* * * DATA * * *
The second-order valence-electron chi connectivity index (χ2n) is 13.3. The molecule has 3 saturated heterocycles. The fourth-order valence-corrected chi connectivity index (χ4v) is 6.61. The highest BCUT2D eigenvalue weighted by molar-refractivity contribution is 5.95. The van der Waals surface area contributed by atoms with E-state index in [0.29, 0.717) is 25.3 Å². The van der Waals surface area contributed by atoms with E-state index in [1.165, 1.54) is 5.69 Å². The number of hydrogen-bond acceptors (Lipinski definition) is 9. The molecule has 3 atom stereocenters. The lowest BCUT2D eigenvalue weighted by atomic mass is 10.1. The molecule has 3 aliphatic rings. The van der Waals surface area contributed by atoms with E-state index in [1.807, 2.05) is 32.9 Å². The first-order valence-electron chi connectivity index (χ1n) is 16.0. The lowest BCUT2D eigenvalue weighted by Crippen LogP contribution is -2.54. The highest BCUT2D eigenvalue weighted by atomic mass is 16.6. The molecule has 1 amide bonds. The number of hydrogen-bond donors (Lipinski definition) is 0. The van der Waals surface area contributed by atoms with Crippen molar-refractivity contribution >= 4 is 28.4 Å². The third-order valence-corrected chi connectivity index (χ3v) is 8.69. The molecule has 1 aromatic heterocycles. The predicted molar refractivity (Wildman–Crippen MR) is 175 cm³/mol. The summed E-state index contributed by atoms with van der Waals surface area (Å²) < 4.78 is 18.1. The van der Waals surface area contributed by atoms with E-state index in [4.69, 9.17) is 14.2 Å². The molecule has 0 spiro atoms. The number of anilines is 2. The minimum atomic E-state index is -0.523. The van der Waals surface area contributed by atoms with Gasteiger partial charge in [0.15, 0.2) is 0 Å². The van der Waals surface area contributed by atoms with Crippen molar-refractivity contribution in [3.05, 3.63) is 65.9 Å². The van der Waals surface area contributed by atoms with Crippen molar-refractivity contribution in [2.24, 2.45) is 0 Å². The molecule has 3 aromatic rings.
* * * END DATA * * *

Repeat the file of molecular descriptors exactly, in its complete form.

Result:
The second-order valence-electron chi connectivity index (χ2n) is 13.3. The molecule has 3 saturated heterocycles. The fourth-order valence-corrected chi connectivity index (χ4v) is 6.61. The highest BCUT2D eigenvalue weighted by molar-refractivity contribution is 5.95. The van der Waals surface area contributed by atoms with E-state index in [0.29, 0.717) is 25.3 Å². The van der Waals surface area contributed by atoms with E-state index in [1.165, 1.54) is 5.69 Å². The number of hydrogen-bond acceptors (Lipinski definition) is 9. The molecule has 3 atom stereocenters. The lowest BCUT2D eigenvalue weighted by atomic mass is 10.1. The molecule has 3 aliphatic rings. The van der Waals surface area contributed by atoms with E-state index in [1.807, 2.05) is 32.9 Å². The first-order valence-electron chi connectivity index (χ1n) is 16.0. The lowest BCUT2D eigenvalue weighted by Crippen LogP contribution is -2.54. The highest BCUT2D eigenvalue weighted by atomic mass is 16.6. The molecule has 1 amide bonds. The number of hydrogen-bond donors (Lipinski definition) is 0. The van der Waals surface area contributed by atoms with Crippen molar-refractivity contribution >= 4 is 28.4 Å². The third-order valence-corrected chi connectivity index (χ3v) is 8.69. The molecule has 1 aromatic heterocycles. The predicted molar refractivity (Wildman–Crippen MR) is 175 cm³/mol. The summed E-state index contributed by atoms with van der Waals surface area (Å²) < 4.78 is 18.1. The van der Waals surface area contributed by atoms with E-state index in [4.69, 9.17) is 14.2 Å². The molecule has 0 spiro atoms. The number of anilines is 2. The minimum atomic E-state index is -0.523. The van der Waals surface area contributed by atoms with Gasteiger partial charge in [0.15, 0.2) is 0 Å². The van der Waals surface area contributed by atoms with Crippen molar-refractivity contribution in [3.05, 3.63) is 65.9 Å². The van der Waals surface area contributed by atoms with Crippen molar-refractivity contribution in [2.24, 2.45) is 0 Å². The molecule has 3 aromatic rings.